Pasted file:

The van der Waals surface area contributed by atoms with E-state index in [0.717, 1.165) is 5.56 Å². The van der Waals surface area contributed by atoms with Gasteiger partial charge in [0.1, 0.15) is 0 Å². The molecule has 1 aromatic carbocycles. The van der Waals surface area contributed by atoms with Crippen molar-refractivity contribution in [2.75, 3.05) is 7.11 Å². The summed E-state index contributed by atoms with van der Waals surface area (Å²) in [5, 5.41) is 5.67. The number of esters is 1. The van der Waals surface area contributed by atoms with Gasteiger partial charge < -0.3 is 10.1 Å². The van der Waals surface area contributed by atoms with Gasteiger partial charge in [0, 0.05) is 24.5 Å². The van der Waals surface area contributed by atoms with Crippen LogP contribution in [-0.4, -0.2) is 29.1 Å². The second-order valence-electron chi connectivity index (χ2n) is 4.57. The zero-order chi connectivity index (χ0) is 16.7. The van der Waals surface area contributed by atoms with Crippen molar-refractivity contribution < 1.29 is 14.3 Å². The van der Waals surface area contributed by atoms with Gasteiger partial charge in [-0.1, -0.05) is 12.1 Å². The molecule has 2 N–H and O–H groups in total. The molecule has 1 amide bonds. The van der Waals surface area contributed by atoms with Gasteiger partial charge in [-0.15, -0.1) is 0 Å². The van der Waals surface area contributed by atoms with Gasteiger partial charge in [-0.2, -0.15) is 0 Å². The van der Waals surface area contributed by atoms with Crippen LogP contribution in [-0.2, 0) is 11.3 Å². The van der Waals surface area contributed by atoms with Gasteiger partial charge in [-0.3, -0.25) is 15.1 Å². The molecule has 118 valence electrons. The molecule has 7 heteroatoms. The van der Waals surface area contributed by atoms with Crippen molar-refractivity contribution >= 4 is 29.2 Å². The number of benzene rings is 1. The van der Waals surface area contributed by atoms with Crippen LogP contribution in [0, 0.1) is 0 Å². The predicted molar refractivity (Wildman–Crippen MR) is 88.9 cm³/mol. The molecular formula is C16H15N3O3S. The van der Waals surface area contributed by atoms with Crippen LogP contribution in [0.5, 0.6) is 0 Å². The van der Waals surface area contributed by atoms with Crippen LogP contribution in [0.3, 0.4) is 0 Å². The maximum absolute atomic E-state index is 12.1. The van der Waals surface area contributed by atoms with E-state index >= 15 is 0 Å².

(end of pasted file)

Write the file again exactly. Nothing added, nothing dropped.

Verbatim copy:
The van der Waals surface area contributed by atoms with E-state index in [0.717, 1.165) is 5.56 Å². The van der Waals surface area contributed by atoms with Gasteiger partial charge in [0.1, 0.15) is 0 Å². The molecule has 1 aromatic carbocycles. The van der Waals surface area contributed by atoms with Crippen molar-refractivity contribution in [2.75, 3.05) is 7.11 Å². The summed E-state index contributed by atoms with van der Waals surface area (Å²) in [5, 5.41) is 5.67. The number of esters is 1. The van der Waals surface area contributed by atoms with Gasteiger partial charge < -0.3 is 10.1 Å². The van der Waals surface area contributed by atoms with Gasteiger partial charge in [0, 0.05) is 24.5 Å². The van der Waals surface area contributed by atoms with Crippen LogP contribution in [-0.4, -0.2) is 29.1 Å². The second-order valence-electron chi connectivity index (χ2n) is 4.57. The zero-order chi connectivity index (χ0) is 16.7. The van der Waals surface area contributed by atoms with Crippen molar-refractivity contribution < 1.29 is 14.3 Å². The van der Waals surface area contributed by atoms with Gasteiger partial charge in [-0.1, -0.05) is 12.1 Å². The molecule has 2 N–H and O–H groups in total. The molecule has 1 amide bonds. The van der Waals surface area contributed by atoms with Gasteiger partial charge in [-0.15, -0.1) is 0 Å². The van der Waals surface area contributed by atoms with Gasteiger partial charge in [-0.2, -0.15) is 0 Å². The van der Waals surface area contributed by atoms with Crippen LogP contribution in [-0.2, 0) is 11.3 Å². The van der Waals surface area contributed by atoms with Gasteiger partial charge in [-0.3, -0.25) is 15.1 Å². The molecule has 118 valence electrons. The molecule has 7 heteroatoms. The van der Waals surface area contributed by atoms with Crippen molar-refractivity contribution >= 4 is 29.2 Å². The number of benzene rings is 1. The van der Waals surface area contributed by atoms with Crippen LogP contribution in [0, 0.1) is 0 Å². The predicted molar refractivity (Wildman–Crippen MR) is 88.9 cm³/mol. The molecular formula is C16H15N3O3S. The van der Waals surface area contributed by atoms with Crippen LogP contribution in [0.5, 0.6) is 0 Å². The van der Waals surface area contributed by atoms with Crippen LogP contribution in [0.3, 0.4) is 0 Å². The maximum absolute atomic E-state index is 12.1. The van der Waals surface area contributed by atoms with E-state index >= 15 is 0 Å².